Maddie & Tae members Madison Marlow and Taylor Dye might both be 24 years old, but they are also bosses to an entire staff of people, including their band and crew. The duo, who will wrap up their run with Carrie Underwood on her Cry Pretty Tour 360 at the end of this month, have had to learn, sometimes the hard way, how to be employers while building their career.
"We always just want to lead by example, and we know that it really does start from the top," Dye shared with PopCulture.com and other media. "We always just try to keep a good attitude, stay positive, keep everyone motivated, inspired. Hopefully the environment is nice for everyone to work in. But it is definitely interesting to be 24-year-old women and have so many people that rely on you."
"It's a lot of pressure, I will say," she remarked. "We care a lot about what we do and with that comes just – our hearts are in it full and so we want to make sure everyone's happy and taken care of. At the end of the day we always have to make decisions that are best for our company."
Complicating the situation is the fact that Maddie & Tae share a bus with their band and crew, so they are with them almost all of the time.
"Sometime it is hard," Marlow conceded. "It's what we signed up for, but just navigating – typically in business you hire employees and they clock in, they clock out, or they do their job and go home. So if one of our employees is slacking or not doing the right job, we sleep an arm's length away from them every night. It is really important for us with our road family to keep that communication really good. Obviously everyone knows the dynamic.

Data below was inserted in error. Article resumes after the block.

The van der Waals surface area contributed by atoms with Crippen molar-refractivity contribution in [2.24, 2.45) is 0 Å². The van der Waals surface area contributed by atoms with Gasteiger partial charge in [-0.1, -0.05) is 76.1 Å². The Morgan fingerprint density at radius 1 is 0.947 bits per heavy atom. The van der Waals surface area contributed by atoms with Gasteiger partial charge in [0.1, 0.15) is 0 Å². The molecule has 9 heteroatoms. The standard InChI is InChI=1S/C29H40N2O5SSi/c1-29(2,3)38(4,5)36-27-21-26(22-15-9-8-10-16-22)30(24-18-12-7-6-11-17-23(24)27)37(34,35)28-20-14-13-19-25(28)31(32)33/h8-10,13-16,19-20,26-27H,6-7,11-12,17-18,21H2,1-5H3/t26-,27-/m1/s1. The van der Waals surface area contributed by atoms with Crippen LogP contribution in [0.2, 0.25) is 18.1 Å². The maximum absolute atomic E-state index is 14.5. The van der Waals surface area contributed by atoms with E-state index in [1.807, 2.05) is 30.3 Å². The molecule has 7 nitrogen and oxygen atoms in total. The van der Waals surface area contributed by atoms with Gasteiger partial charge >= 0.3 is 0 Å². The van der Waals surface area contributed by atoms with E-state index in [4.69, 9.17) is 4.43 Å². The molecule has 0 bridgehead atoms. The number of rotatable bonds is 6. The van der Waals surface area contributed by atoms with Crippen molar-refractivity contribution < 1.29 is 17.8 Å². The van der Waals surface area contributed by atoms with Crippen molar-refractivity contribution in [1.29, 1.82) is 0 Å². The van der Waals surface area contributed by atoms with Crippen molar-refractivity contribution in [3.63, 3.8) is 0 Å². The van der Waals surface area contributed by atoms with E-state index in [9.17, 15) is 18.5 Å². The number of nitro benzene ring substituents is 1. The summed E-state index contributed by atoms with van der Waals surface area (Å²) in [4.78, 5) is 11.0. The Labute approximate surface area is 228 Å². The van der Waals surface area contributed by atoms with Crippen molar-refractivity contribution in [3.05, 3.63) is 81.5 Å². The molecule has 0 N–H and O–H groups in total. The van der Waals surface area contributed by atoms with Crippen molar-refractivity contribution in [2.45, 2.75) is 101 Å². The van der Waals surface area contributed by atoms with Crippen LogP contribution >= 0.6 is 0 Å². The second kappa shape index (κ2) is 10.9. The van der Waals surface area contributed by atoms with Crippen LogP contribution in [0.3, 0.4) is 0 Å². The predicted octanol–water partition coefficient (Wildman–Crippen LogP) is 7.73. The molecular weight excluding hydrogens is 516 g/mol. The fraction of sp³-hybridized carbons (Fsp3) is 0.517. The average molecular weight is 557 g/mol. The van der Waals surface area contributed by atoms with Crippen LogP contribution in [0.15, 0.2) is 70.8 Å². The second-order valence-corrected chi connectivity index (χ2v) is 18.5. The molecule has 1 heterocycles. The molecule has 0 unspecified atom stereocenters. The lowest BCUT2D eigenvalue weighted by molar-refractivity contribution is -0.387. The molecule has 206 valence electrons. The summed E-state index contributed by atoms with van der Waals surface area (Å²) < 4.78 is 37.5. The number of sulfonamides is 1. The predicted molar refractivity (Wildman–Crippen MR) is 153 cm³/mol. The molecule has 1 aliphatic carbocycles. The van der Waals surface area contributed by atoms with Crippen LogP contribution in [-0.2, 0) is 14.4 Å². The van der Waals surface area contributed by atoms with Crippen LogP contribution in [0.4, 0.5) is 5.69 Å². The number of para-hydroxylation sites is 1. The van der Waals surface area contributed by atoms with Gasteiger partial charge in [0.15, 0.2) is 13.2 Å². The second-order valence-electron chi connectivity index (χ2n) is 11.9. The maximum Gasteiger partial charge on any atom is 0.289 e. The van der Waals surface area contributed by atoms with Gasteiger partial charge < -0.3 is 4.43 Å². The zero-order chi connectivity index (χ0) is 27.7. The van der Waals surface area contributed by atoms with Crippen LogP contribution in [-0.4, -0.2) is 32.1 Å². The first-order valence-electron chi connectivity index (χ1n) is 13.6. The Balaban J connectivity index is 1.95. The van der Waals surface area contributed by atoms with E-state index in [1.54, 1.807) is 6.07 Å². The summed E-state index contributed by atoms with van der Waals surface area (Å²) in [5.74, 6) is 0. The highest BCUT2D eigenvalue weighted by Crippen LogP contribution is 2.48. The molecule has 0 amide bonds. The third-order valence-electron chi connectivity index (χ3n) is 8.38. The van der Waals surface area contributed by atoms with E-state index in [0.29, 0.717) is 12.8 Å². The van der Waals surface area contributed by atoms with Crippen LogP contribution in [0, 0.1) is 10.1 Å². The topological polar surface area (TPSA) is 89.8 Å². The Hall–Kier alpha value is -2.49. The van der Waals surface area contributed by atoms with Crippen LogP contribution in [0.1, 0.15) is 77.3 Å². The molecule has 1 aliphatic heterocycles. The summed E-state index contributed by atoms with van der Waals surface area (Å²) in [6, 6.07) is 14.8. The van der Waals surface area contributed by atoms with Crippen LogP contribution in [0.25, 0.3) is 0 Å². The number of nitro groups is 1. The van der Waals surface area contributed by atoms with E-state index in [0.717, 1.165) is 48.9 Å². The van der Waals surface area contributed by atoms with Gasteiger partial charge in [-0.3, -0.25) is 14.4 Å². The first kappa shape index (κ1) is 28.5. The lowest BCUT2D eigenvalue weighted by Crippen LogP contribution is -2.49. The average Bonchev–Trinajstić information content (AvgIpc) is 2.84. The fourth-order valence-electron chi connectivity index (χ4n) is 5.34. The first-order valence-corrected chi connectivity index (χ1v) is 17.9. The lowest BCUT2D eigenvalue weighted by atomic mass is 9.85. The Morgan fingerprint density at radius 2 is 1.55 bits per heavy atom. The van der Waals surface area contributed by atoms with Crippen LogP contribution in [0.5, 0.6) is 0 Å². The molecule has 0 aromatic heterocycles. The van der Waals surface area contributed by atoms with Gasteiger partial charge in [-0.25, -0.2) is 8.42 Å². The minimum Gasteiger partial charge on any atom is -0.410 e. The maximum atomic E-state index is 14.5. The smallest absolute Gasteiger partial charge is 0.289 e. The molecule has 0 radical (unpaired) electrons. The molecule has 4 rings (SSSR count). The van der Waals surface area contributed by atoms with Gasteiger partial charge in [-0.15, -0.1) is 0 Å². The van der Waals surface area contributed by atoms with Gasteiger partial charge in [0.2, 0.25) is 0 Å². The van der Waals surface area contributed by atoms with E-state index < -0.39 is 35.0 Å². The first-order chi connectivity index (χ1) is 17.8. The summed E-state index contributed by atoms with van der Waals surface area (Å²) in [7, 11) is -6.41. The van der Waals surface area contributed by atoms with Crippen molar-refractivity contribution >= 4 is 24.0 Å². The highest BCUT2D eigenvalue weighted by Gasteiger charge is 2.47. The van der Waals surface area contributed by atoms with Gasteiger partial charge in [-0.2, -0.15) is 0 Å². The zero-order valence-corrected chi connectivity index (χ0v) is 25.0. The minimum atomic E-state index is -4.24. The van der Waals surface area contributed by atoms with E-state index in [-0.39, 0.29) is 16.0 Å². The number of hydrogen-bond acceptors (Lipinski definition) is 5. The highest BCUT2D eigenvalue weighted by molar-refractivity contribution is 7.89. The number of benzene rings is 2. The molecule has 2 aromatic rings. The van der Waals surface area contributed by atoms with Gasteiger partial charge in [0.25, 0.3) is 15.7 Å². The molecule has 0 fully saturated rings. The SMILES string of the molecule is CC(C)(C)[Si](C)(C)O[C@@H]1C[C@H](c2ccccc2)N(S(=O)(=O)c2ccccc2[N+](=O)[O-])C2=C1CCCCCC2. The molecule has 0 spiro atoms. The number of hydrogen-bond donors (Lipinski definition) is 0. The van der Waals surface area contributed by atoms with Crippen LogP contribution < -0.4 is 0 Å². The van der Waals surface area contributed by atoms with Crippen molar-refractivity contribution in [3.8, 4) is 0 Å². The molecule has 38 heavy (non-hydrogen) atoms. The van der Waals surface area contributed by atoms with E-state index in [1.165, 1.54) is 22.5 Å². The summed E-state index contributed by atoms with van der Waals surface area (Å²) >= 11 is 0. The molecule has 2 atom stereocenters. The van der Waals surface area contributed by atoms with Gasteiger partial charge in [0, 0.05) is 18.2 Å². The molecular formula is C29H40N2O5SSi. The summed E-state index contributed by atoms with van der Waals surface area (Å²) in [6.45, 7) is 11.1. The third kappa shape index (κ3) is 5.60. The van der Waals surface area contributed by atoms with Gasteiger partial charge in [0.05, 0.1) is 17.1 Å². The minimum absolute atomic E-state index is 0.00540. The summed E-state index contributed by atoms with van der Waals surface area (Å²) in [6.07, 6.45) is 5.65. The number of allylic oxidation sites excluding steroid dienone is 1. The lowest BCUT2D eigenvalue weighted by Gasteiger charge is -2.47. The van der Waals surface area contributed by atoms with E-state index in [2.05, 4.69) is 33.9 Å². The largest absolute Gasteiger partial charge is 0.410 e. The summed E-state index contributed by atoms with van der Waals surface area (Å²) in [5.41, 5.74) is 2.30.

"For me it was really hard in the beginning realizing that I was the boss, and I would let other people tell me what to do," Marlow recounted. "Then finally I was like, 'You don't pay my bills, I pay your bills! Hold up!' I was like, 'No, you are not going to boss me around and tell me what to do!' Not that anyone really got crazy or anything, but it did take me a minute to feel comfortable in my own skin as a boss and as a leader."
Both Marlow and Dye are the youngest of their staff on the road, which made it challenging to navigate the dynamics, at least at first.
"It took me a minute to find my voice as a boss, and figure out, 'How do I want to lead? How do I want to be treated?' and keep that environment really, really healthy," said Marlow. "But sometimes, I just pull the boss card. 'I'm the boss, sorry. I don't know what to tell you.'"0comments
Photo Credit: Getty / Monica Schipper